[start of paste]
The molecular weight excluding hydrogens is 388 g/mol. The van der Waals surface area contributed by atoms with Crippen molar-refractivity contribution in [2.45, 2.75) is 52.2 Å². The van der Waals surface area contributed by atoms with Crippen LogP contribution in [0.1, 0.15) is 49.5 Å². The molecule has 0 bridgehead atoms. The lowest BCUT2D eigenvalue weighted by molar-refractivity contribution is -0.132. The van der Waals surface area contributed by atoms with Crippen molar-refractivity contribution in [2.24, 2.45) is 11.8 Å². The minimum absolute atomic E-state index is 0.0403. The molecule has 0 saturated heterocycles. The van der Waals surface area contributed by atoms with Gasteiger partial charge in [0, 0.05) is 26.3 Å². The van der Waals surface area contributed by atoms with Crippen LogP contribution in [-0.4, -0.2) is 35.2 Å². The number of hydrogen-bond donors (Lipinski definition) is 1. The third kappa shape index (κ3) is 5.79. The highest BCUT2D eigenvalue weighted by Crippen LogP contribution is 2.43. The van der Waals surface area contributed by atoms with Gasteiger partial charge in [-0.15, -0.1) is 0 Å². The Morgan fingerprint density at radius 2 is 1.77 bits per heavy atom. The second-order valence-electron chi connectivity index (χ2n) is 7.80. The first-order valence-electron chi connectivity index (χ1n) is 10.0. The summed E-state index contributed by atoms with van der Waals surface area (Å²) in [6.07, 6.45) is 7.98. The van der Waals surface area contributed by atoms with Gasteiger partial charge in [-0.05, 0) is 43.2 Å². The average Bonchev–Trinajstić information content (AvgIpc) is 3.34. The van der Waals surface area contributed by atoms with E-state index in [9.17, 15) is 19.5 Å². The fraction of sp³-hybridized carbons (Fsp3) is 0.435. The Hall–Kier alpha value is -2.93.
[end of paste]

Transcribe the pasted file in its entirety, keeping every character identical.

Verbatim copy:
The molecular weight excluding hydrogens is 388 g/mol. The van der Waals surface area contributed by atoms with Crippen molar-refractivity contribution in [2.45, 2.75) is 52.2 Å². The van der Waals surface area contributed by atoms with Crippen LogP contribution in [0.1, 0.15) is 49.5 Å². The molecule has 0 bridgehead atoms. The lowest BCUT2D eigenvalue weighted by molar-refractivity contribution is -0.132. The van der Waals surface area contributed by atoms with Crippen molar-refractivity contribution in [2.24, 2.45) is 11.8 Å². The minimum absolute atomic E-state index is 0.0403. The molecule has 0 saturated heterocycles. The van der Waals surface area contributed by atoms with Gasteiger partial charge in [0, 0.05) is 26.3 Å². The van der Waals surface area contributed by atoms with Crippen LogP contribution in [-0.4, -0.2) is 35.2 Å². The number of hydrogen-bond donors (Lipinski definition) is 1. The third kappa shape index (κ3) is 5.79. The highest BCUT2D eigenvalue weighted by Crippen LogP contribution is 2.43. The van der Waals surface area contributed by atoms with Gasteiger partial charge in [-0.15, -0.1) is 0 Å². The Morgan fingerprint density at radius 2 is 1.77 bits per heavy atom. The second-order valence-electron chi connectivity index (χ2n) is 7.80. The first-order valence-electron chi connectivity index (χ1n) is 10.0. The summed E-state index contributed by atoms with van der Waals surface area (Å²) in [6.07, 6.45) is 7.98. The van der Waals surface area contributed by atoms with Gasteiger partial charge in [-0.05, 0) is 43.2 Å². The average Bonchev–Trinajstić information content (AvgIpc) is 3.34. The van der Waals surface area contributed by atoms with E-state index in [9.17, 15) is 19.5 Å². The fraction of sp³-hybridized carbons (Fsp3) is 0.435. The Hall–Kier alpha value is -2.93.